Beliefs Are Not Facts!

“Man often becomes what he believes himself to be. If I keep on saying to myself that I cannot do a certain thing, it is possible that I may end by really becoming incapable of doing it. On the contrary, if I have the belief that I can do it, I shall surely acquire the capacity to do it even if I may not have it at the beginning.” ~ Mahatma Gandhi

When we start to become more honest with ourselves, we start to realise there are a number of things we believe that are actually not true and that beliefs are not facts.

In this post, I am going to share –

  • What Are Beliefs?
  • Where Do Beliefs Come From?
  • What Are Some Examples Of Beliefs?
  • Why Is It Easier To Believe Negative Beliefs?
  • Transforming Beliefs

Let’s get started…


What Are Beliefs?

Let’s start with having a look at some definitions on beliefs. Beliefs are –

  • “an acceptance that something exists or is true, especially one without proof.” ~ Google
  • Belief is the state of mind in which a person thinks something to be the case, with or without there being empirical evidence to prove that something is the case with factual certainty.” ~ Wikipedia
  • “Assumptions and convictions that are held to be true, by an individual or a group, regarding concepts, events, people, and things.” ~ Business Dictionary

After reading those definitions, maybe you can see the large majority of our interpretations about life are beliefs (yes including that statement) and these beliefs shape how we see the world.

“If what you believe is actually true, you don’t need to believe it.” ~ Ron Smothermon

Where Do Beliefs Come From?

Beliefs can come from many places, including – family members, teachers, coaches, media, society and culture. They are formed by repeated thoughts and are mostly created in childhood from interactions with the people around us (N.B. this is not about blaming anyone, particularly our parents). As children’s brains are not fully developed, they can take on many beliefs from their immediate environment as they do not know the difference between what is real and what is not.

For example – a situation occurred in childhood, interpretation about the situation was made, which led to making meaning, that lead to a thought. That person then believed that thought (whether it was true or not), kept thinking it as other similar situations occurred over time, Subsequently, it became a belief.

“Nothing binds you except your thoughts; nothing limits you except your fear; and nothing controls you except your beliefs.” ~ Marianne Williamson


What Are Some Examples of Beliefs?

There are many examples of beliefs. They can be general or specific. Specific beliefs relate to specific areas of life – including money, family, friends, work, health and fitness and general beliefs are more global and can relate to many different areas.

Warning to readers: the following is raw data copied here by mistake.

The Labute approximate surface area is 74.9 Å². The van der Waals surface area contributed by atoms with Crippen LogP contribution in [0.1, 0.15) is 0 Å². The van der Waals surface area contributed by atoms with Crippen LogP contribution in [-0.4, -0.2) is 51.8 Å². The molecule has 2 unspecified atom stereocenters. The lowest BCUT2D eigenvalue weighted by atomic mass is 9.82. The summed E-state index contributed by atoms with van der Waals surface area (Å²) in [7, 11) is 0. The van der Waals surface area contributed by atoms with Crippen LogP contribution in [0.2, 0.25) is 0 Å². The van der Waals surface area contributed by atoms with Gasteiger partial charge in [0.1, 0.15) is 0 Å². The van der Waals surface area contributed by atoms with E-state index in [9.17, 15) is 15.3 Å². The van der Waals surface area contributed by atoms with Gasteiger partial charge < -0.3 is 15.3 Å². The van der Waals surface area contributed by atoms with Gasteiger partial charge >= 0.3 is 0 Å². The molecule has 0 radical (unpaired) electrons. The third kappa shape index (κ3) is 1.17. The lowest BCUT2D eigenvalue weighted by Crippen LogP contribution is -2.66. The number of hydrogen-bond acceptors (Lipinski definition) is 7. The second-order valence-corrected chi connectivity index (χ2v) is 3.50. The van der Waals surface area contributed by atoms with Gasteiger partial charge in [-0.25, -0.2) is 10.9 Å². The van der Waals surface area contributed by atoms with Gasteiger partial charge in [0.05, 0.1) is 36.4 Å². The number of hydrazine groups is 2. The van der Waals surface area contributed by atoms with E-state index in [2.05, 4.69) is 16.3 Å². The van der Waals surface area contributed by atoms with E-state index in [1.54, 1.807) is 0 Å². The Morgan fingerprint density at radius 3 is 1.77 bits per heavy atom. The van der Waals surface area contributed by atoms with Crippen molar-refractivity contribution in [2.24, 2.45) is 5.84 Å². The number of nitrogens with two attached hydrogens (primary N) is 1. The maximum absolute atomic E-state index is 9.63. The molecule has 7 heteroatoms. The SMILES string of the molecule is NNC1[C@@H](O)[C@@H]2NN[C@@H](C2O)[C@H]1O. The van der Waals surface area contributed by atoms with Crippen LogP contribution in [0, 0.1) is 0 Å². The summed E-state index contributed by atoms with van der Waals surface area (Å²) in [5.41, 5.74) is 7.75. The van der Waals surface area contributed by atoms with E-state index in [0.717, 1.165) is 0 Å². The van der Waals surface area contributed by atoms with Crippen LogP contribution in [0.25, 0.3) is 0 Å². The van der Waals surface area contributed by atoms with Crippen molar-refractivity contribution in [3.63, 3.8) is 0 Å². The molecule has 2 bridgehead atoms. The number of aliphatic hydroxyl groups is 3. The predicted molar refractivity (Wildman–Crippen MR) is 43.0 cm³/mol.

Some example of beliefs that we can take on during life include –

  • “I am not worthy” or “I am not a worthwhile person”
  • “I am not ________ enough” (insert pretty, smart, fit, rich, tall – basically anything!)
  • “I don’t deserve it” or “I deserve that to happen to me as I am not a nice person”
  • “I don’t have enough ________” (jnsert time, support, experience, money, brains – again nearly anything here!)
  • “There is not enough for everyone, so I will do the right thing and miss out” (going from lack instead of abundance) – I have definitely been guilty of this one!
  • “It’s not spiritual to have a lot of money”
  • “I don’t want people to think I am ________” (insert your own word here)
  • “I don’t trust myself”
  • “I am going to fail, so why bother trying?”

Maybe you can relate to some of these?


Why Is It Easier To Believe Negative Beliefs?

You may have realised over your life, it is easier to believe negative or limiting beliefs. In the Buddha’s Brain, Dr Rick Hanson says “Your brain is like Velcro for negative experiences and Teflon for positive ones, even though most of your experiences are probably neutral or positive.” 


Transforming Beliefs..

How do you transform beliefs? Firstly – remember that beliefs are not facts! Secondly, continue to practice and untangle the beliefs. There are ways to continually practice  – including mindfulness, self-compassion and gratitude.

“That which transforms your life is what you practice. And what you practice constitutes your personal laws of life – not what you merely believe in, but what you practice. It’s all well and good to read books, and to attend seminars, lectures and workshops, and to say ‘Oh that really resonates with me! It’s now part of my life’s philosophy.’ Your philosophy may give you a temporary state of euphoria, but if you want to be anchored in Reality, it takes practice, practice, practice. We are not here to be euphoric, but to get free. Rudimentary spirituality is theory; advanced spirituality is practice.” ~ Michael Beckwith (Spiritual Liberation).


If you are ready to take yourself on the adventure of getting to know yourself (your true self), why not join the Toolkit? A place where I share tools, inspiration and ideas to live a courageous and openhearted life.


Reference –

Hanson, R. (2009). Buddha’s Brain: The Practical Neuroscience of Happiness, Love, and WisdomCalifornia, USA: New Harbinger Publications, Inc.


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